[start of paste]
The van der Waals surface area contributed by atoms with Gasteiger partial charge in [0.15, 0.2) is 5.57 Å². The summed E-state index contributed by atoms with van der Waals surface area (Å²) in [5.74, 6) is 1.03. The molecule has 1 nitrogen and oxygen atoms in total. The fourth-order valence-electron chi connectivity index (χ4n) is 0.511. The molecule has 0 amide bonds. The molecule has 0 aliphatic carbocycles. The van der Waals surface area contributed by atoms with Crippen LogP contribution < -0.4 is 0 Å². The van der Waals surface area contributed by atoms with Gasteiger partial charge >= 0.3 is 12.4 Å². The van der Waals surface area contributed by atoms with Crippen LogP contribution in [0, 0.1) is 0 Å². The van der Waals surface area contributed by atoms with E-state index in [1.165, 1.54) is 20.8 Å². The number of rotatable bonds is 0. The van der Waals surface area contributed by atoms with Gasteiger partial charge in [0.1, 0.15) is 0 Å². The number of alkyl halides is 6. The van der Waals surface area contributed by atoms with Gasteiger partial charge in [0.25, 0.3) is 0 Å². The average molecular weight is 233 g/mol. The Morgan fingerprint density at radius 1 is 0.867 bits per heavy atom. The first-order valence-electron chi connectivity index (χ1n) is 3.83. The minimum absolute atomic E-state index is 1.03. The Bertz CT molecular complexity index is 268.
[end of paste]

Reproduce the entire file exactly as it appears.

The van der Waals surface area contributed by atoms with Gasteiger partial charge in [0.15, 0.2) is 5.57 Å². The summed E-state index contributed by atoms with van der Waals surface area (Å²) in [5.74, 6) is 1.03. The molecule has 1 nitrogen and oxygen atoms in total. The fourth-order valence-electron chi connectivity index (χ4n) is 0.511. The molecule has 0 amide bonds. The molecule has 0 aliphatic carbocycles. The van der Waals surface area contributed by atoms with Crippen LogP contribution < -0.4 is 0 Å². The van der Waals surface area contributed by atoms with Gasteiger partial charge >= 0.3 is 12.4 Å². The van der Waals surface area contributed by atoms with Crippen LogP contribution in [0, 0.1) is 0 Å². The van der Waals surface area contributed by atoms with E-state index in [1.165, 1.54) is 20.8 Å². The number of rotatable bonds is 0. The van der Waals surface area contributed by atoms with Gasteiger partial charge in [0.1, 0.15) is 0 Å². The number of alkyl halides is 6. The van der Waals surface area contributed by atoms with Gasteiger partial charge in [0.25, 0.3) is 0 Å². The average molecular weight is 233 g/mol. The Morgan fingerprint density at radius 1 is 0.867 bits per heavy atom. The first-order valence-electron chi connectivity index (χ1n) is 3.83. The minimum absolute atomic E-state index is 1.03. The Bertz CT molecular complexity index is 268.